Category Archives: Low carbon energy

The nuclear option: what Hinkley Point says about UK energy policy

19020034765_a6f2962cca_bEDF’s battle for Hinkley C, a project first put forward a decade ago, has been won. It is a triumph for the political equivalent of siege warfare. Back in 2006, the European Pressurised Reactor was shiny and new, and nuclear power seemed like the cheapest route to a secure, low carbon power system. In 2016, the decision to back Hinkley feels more like an inevitability than a choice: the EPR is a dated design with some big flaws, and innovation in renewables and smart technology makes EDF’s version of nuclear look expensive and hard to deliver. Read more

A strategy to solve air inequality and keep Britain moving

leedsThis post is by Stephen Heidari-Robinson, former energy and environment adviser to David Cameron.

Unlike smog, today’s air pollution is an invisible killer: according to the Royal College of Physicians, 40,000 Britons die from it each year, twenty times the number killed in road accidents. Children are the most vulnerable: research suggests that their long term health and learning both suffer. Read more

How do we store low carbon power long term? The answer is in sight

4993115725_411c7d610c_bThis post is by Chris Goodall, author of The Switch, which describes how the world can cost effectively move to a zero carbon economy.

Sometimes we just don’t notice how well things are going in the race to decarbonise the world economy. Solar photovoltaic panels (PV) continue to decline sharply in cost. Batteries are becoming rapidly cheaper and we will have inexpensive electric cars with 200 miles of range within eighteen months. Wind turbines are improving in price and performance, particularly offshore. Energy use is proving easy to manage second by second. Optimism about a prosperous low carbon future for all seven billion people in the world is more justified with each passing month.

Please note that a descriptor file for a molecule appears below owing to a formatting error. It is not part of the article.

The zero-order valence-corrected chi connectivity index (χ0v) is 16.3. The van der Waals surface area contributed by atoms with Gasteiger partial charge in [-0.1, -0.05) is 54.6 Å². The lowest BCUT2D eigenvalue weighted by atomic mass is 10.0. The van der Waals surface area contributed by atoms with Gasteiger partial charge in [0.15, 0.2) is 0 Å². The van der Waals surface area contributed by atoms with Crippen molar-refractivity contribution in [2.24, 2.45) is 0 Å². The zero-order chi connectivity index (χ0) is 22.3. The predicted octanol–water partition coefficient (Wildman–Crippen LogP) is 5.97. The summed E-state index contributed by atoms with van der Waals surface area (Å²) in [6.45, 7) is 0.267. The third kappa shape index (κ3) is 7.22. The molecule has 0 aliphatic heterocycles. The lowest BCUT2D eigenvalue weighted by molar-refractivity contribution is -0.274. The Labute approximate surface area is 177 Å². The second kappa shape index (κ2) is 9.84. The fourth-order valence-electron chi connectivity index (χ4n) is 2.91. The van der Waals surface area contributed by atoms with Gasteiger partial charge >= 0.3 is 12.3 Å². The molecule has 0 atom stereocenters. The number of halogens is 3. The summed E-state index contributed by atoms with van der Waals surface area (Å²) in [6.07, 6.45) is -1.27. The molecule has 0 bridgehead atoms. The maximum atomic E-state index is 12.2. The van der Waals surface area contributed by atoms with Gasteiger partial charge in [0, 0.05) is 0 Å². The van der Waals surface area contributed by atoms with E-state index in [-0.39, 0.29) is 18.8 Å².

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I’ve changed my mind on renewables targets

Off sure wind turbineThis post is by Chris Huhne, former UK energy and climate change secretary from 2010 to 2012 and current co-chair of ET Index which analyses the carbon risk of worldwide quoted companies. He advises Zilkha Biomass Energy and the Anaerobic Digestion and Bioresources Association.

One criticism of British energy and climate change policy over the past few years is that it has involved a ‘dash for renewables’ predicated on high oil and gas prices. That is not true.  During my time as secretary of state for energy and climate change, and subsequently, we were careful to balance all three families of low carbon electricity generation: renewables, nuclear and fossil fuels, with carbon capture and storage. The reason? We could not predict the future, and did not know which would turn out the cheapest (or, indeed, what the oil and gas price would be).  In a time of great uncertainty, energy policy should be akin to investing in a portfolio of shares for retirement: however good one share looks now, do not put all your eggs in one basket. Read more

Is community energy our alternative energy future?


CommunitysolarPlymouthGreen Alliance associate Rebecca Willis reports on the project,
Cultures of Community Energy, which she worked on for the British Academy.